For the children.

About Sheila Morris

Sheila Morris is a personal historian, essayist with humorist tendencies, lesbian activist, truth seeker and speaker in the tradition of other female Texas storytellers including her paternal grandmother. In December, 2017, the University of South Carolina Press published her collection of first-person accounts of a few of the people primarily responsible for the development of LGBTQ organizations in South Carolina. Southern Perspectives on the Queer Movement: Committed to Home will resonate with everyone interested in LGBTQ history in the South during the tumultuous times from the AIDS pandemic to marriage equality. She has published five nonfiction books including two memoirs, an essay compilation and two collections of her favorite blogs from I'll Call It Like I See It. Her first book, Deep in the Heart: A Memoir of Love and Longing received a Golden Crown Literary Society Award in 2008. Her writings have been included in various anthologies - most recently the 2017 Saints and Sinners Literary Magazine. Her latest book, Four Ticket Ride, was released in January, 2019. She is a displaced Texan living in South Carolina with her wife Teresa Williams and their dogs Spike, Charly and Carl. She is also Naynay to her two granddaughters Ella and Molly James who light up her life for real. Born in rural Grimes County, Texas in 1946 her Texas roots still run wide and deep.
This entry was posted in death, family life, Lesbian Literary, Life, Personal, politics, Random, Reflections, Slice of Life, The Way Life Is, The Way Life Should Be and tagged , , , , , . Bookmark the permalink.

4 Responses to Epilogue For Deep in the Heart Revisited

  1. Wayside Artist says:

    A year and a half ago my niece, her husband, and my beloved grand nephew moved to San Antonio to try their fortune in a state with a lower cost of living than Pennsylvania. Every time I hear of a mass shooting I calm myself by remembering just how big Texas is. The chances of any of them being involved is slim, but someone’s family was. But I also console myself with the knowledge that both parents are as liberal as the day is long, and the grand nephew is as gentle as the bunnies he keeps as pets. They’re all young. They all vote or will in the future take up the mantle of civic duty instilled in both family lines. That’s all we have to stem the blood loss. Let it be enough.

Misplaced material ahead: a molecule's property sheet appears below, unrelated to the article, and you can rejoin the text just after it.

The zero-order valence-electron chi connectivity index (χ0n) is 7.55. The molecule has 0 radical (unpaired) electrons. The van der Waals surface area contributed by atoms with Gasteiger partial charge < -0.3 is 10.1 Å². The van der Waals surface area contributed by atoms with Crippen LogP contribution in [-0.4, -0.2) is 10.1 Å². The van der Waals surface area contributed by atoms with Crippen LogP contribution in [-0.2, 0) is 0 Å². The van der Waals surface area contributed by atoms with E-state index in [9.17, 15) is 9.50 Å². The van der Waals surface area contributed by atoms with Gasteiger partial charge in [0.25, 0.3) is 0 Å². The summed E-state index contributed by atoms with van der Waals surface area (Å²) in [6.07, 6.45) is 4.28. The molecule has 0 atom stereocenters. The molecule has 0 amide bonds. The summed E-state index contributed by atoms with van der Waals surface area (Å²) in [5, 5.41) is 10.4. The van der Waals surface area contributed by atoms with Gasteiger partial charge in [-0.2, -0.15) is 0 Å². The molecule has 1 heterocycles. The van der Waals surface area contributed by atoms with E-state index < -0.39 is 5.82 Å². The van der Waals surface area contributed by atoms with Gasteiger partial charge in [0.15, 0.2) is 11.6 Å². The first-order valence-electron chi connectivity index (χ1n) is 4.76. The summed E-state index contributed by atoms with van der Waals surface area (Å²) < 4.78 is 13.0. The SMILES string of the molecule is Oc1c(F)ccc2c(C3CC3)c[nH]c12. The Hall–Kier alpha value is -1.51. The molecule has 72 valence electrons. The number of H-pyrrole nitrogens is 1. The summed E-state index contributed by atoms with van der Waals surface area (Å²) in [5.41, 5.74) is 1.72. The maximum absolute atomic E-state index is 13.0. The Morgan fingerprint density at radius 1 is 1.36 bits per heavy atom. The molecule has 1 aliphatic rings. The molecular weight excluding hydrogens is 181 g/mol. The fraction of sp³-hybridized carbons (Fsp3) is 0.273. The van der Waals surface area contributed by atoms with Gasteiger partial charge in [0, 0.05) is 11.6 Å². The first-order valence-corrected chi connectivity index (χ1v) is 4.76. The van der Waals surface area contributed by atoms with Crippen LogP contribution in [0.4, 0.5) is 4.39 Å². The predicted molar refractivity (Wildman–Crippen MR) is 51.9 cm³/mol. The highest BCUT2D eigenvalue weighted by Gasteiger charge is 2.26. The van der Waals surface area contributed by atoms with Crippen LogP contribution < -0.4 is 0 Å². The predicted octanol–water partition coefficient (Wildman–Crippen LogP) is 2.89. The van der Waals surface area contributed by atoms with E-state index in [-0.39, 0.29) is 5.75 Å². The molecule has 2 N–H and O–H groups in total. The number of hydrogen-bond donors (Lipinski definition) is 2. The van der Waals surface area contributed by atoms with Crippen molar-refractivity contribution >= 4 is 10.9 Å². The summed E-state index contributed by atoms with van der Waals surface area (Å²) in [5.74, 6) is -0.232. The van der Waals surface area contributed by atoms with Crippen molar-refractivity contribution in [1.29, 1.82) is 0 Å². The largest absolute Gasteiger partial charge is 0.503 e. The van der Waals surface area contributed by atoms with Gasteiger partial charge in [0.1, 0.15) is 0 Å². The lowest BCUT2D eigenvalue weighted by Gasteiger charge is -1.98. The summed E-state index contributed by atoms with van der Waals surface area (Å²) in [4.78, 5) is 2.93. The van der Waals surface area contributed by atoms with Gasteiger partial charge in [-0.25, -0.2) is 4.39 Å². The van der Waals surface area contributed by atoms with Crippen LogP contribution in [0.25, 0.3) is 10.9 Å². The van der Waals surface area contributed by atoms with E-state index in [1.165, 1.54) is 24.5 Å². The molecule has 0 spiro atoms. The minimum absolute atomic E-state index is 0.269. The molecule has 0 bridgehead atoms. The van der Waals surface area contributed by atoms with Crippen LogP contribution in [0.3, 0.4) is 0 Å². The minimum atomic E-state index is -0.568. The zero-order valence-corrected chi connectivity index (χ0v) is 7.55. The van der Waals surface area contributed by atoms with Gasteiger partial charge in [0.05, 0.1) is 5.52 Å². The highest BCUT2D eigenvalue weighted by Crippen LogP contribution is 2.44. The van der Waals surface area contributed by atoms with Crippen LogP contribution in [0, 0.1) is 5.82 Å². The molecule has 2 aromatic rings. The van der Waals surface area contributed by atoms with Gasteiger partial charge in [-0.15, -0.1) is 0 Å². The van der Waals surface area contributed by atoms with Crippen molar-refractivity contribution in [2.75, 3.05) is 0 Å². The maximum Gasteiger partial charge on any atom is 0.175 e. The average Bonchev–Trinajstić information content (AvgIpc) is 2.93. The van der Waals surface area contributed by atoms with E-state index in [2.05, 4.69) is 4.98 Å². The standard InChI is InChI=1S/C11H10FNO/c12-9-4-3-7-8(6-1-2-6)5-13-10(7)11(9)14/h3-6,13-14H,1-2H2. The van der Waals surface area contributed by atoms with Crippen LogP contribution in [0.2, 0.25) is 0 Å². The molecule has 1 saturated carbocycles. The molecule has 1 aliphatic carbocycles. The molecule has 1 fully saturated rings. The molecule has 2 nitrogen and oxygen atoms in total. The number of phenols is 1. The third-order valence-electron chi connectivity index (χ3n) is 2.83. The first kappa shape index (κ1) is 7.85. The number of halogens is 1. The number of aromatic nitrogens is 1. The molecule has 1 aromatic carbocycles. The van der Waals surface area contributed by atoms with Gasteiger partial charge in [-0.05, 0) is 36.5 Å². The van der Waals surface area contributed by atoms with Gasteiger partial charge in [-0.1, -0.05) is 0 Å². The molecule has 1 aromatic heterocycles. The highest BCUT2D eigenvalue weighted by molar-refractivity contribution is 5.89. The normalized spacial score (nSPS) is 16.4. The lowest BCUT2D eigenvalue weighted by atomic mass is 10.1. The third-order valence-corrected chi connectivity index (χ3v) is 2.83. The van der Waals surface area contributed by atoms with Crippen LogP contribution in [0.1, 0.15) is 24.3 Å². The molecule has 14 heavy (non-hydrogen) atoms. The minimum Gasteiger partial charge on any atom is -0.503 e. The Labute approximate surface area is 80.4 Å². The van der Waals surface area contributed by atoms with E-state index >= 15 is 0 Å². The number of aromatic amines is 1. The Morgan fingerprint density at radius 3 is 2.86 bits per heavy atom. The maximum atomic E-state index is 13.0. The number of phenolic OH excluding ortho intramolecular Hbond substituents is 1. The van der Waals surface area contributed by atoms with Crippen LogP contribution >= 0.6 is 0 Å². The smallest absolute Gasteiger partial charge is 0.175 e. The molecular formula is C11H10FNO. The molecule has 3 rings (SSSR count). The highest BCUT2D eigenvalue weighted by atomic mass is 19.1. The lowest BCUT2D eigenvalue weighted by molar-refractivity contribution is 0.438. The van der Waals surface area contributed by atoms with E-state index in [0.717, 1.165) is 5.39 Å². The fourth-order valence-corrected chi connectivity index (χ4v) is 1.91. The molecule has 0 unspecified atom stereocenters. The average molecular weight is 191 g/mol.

Liked by 1 person

    • I didn’t know you had people who moved to San Antonio! They’re all young, you said. Well, hallelujah! And if they are your kin, I know they are the kind of folks we must have not only in Texas but also in every state.
      They are all we have. 100% truth.
      I’m counting on them to be enough. Amen.


  2. cindy knoke says:

    So moving and poignant Sheila. The last paragraph hits home painfully for all of us in ‘Guns are The Solution America.’ Seven countries have now put the USA on a travel warning list due to mass shootings of which there has been over 200 this year so far. Unbelievable.

    Liked by 1 person

    • Cindy, thank you so much for this comment. No, I didn’t know seven countries have put us on a travel warning list due to mass shootings. Unbelievable is what it is. Inconceivable.